BBA - Bioenergetics (v.1659, #1)
Editorial Board (ii).
RecA-like motor ATPases—lessons from structures by Jiqing Ye; Andrew R. Osborne; Michael Groll; Tom A. Rapoport (1-18).
A large class of ATPases contains a RecA-like structural domain and uses the energy of nucleotide binding and hydrolysis to perform mechanical work, for example, to move polypeptides or nucleic acids. These ATPases include helicases, ABC transporters, clamp loaders, and proteases. The functional units of the ATPases contain different numbers of RecA-like domains, but the nucleotide is always bound at the interface between two adjacent RecA-like folds and the two domains move relative to one another during the ATPase cycle. The structures determined for different RecA-like motor ATPases begin to reveal how they move macromolecules.
Keywords: ATPase; RecA; Structure; Motor protein; Oligomerization;
Molecular interference of Cd2+ with Photosystem II by Kajsa G.V. Sigfridsson; Gábor Bernát; Fikret Mamedov; Stenbjörn Styring (19-31).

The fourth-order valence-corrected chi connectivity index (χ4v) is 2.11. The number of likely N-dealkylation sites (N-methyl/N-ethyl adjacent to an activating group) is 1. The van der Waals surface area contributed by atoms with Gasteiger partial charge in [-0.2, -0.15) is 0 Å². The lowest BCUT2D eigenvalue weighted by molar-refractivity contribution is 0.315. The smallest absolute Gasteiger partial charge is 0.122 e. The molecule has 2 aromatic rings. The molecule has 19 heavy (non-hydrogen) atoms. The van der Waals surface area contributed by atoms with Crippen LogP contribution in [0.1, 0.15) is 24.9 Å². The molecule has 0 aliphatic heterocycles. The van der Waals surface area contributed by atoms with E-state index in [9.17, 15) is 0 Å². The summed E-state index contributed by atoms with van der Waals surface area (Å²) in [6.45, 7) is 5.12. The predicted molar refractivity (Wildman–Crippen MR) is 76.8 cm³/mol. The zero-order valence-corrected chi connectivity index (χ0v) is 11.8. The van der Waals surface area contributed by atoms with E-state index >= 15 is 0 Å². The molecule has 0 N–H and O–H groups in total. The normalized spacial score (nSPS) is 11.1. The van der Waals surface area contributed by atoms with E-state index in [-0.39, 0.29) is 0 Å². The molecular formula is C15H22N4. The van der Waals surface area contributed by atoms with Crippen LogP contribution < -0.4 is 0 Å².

Many heavy metals inhibit electron transfer reactions in Photosystem II (PSII). Cd2+ is known to exchange, with high affinity in a slow reaction, for the Ca2+ cofactor in the Ca/Mn cluster that constitutes the oxygen-evolving center. This results in inhibition of photosynthetic oxygen evolution. There are also indications that Cd2+ binds to other sites in PSII, potentially to proton channels in analogy to heavy metal binding in photosynthetic reaction centers from purple bacteria. In search for the effects of Cd2+-binding to those sites, we have studied how Cd2+ affects electron transfer reactions in PSII after short incubation times and in sites, which interact with Cd2+ with low affinity. Overall electron transfer and partial electron transfer were studied by a combination of EPR spectroscopy of individual redox components, flash-induced variable fluorescence and steady state oxygen evolution measurements. Several effects of Cd2+ were observed: (i) the amplitude of the flash-induced variable fluorescence was lost indicating that electron transfer from YZ to P680 + was inhibited; (ii) QA − to QB electron transfer was slowed down; (iii) the S2 state multiline EPR signal was not observable; (iv) steady state oxygen evolution was inhibited in both a high-affinity and a low-affinity site; (v) the spectral shape of the EPR signal from QA −Fe2+ was modified but its amplitude was not sensitive to the presence of Cd2+. In addition, the presence of both Ca2+ and DCMU abolished Cd2+-induced effects partially and in different sites. The number of sites for Cd2+ binding and the possible nature of these sites are discussed.